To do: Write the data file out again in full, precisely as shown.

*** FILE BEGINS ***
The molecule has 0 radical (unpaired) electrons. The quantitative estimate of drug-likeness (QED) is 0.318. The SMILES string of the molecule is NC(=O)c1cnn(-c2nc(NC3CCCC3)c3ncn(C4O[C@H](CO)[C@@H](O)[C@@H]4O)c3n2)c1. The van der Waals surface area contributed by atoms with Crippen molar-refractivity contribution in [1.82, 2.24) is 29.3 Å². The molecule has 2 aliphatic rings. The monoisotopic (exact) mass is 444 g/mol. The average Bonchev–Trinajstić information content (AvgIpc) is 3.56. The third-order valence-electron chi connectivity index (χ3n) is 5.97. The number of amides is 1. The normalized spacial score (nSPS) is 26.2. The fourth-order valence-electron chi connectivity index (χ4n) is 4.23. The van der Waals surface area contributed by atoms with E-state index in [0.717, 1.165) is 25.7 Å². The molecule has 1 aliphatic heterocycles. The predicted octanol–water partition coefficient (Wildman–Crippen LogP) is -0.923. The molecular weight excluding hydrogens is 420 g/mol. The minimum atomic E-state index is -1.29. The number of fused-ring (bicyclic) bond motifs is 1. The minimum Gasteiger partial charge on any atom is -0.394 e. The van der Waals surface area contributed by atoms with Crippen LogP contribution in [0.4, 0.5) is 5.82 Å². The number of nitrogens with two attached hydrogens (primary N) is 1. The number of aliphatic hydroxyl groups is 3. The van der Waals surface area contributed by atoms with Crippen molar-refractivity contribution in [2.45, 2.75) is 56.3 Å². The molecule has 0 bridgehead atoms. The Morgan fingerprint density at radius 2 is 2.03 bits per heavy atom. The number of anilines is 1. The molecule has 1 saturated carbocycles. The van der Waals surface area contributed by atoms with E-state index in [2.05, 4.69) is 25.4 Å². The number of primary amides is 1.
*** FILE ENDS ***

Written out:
The molecule has 0 radical (unpaired) electrons. The quantitative estimate of drug-likeness (QED) is 0.318. The SMILES string of the molecule is NC(=O)c1cnn(-c2nc(NC3CCCC3)c3ncn(C4O[C@H](CO)[C@@H](O)[C@@H]4O)c3n2)c1. The van der Waals surface area contributed by atoms with Crippen molar-refractivity contribution in [1.82, 2.24) is 29.3 Å². The molecule has 2 aliphatic rings. The monoisotopic (exact) mass is 444 g/mol. The average Bonchev–Trinajstić information content (AvgIpc) is 3.56. The third-order valence-electron chi connectivity index (χ3n) is 5.97. The number of amides is 1. The normalized spacial score (nSPS) is 26.2. The fourth-order valence-electron chi connectivity index (χ4n) is 4.23. The van der Waals surface area contributed by atoms with E-state index in [0.717, 1.165) is 25.7 Å². The molecule has 1 aliphatic heterocycles. The predicted octanol–water partition coefficient (Wildman–Crippen LogP) is -0.923. The molecular weight excluding hydrogens is 420 g/mol. The minimum atomic E-state index is -1.29. The number of fused-ring (bicyclic) bond motifs is 1. The minimum Gasteiger partial charge on any atom is -0.394 e. The van der Waals surface area contributed by atoms with Crippen LogP contribution in [0.4, 0.5) is 5.82 Å². The number of nitrogens with two attached hydrogens (primary N) is 1. The number of aliphatic hydroxyl groups is 3. The van der Waals surface area contributed by atoms with Crippen molar-refractivity contribution in [2.45, 2.75) is 56.3 Å². The molecule has 0 bridgehead atoms. The Morgan fingerprint density at radius 2 is 2.03 bits per heavy atom. The number of anilines is 1. The molecule has 1 saturated carbocycles. The van der Waals surface area contributed by atoms with E-state index in [2.05, 4.69) is 25.4 Å². The number of primary amides is 1.